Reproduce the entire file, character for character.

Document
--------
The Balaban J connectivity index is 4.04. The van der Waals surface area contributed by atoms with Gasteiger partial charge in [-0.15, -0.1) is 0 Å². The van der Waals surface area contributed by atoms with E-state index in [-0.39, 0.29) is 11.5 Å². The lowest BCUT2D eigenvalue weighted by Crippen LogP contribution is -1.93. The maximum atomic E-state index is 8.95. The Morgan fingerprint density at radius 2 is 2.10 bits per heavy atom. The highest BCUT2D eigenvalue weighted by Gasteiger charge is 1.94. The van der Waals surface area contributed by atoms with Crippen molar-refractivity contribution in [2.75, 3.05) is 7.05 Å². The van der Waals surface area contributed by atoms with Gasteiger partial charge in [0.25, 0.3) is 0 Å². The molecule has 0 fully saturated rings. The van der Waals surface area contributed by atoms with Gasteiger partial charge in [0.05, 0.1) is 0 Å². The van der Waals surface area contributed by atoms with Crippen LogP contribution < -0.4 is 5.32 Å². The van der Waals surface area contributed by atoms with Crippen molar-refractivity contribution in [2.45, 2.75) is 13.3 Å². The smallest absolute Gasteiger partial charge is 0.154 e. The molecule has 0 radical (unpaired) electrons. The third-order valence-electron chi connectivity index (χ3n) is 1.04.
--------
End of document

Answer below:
The Balaban J connectivity index is 4.04. The van der Waals surface area contributed by atoms with Gasteiger partial charge in [-0.15, -0.1) is 0 Å². The van der Waals surface area contributed by atoms with E-state index in [-0.39, 0.29) is 11.5 Å². The lowest BCUT2D eigenvalue weighted by Crippen LogP contribution is -1.93. The maximum atomic E-state index is 8.95. The Morgan fingerprint density at radius 2 is 2.10 bits per heavy atom. The highest BCUT2D eigenvalue weighted by Gasteiger charge is 1.94. The van der Waals surface area contributed by atoms with Crippen molar-refractivity contribution in [2.75, 3.05) is 7.05 Å². The van der Waals surface area contributed by atoms with Gasteiger partial charge in [0.25, 0.3) is 0 Å². The molecule has 0 fully saturated rings. The van der Waals surface area contributed by atoms with Gasteiger partial charge in [0.05, 0.1) is 0 Å². The van der Waals surface area contributed by atoms with Crippen LogP contribution < -0.4 is 5.32 Å². The van der Waals surface area contributed by atoms with Crippen molar-refractivity contribution in [2.45, 2.75) is 13.3 Å². The smallest absolute Gasteiger partial charge is 0.154 e. The molecule has 0 radical (unpaired) electrons. The third-order valence-electron chi connectivity index (χ3n) is 1.04.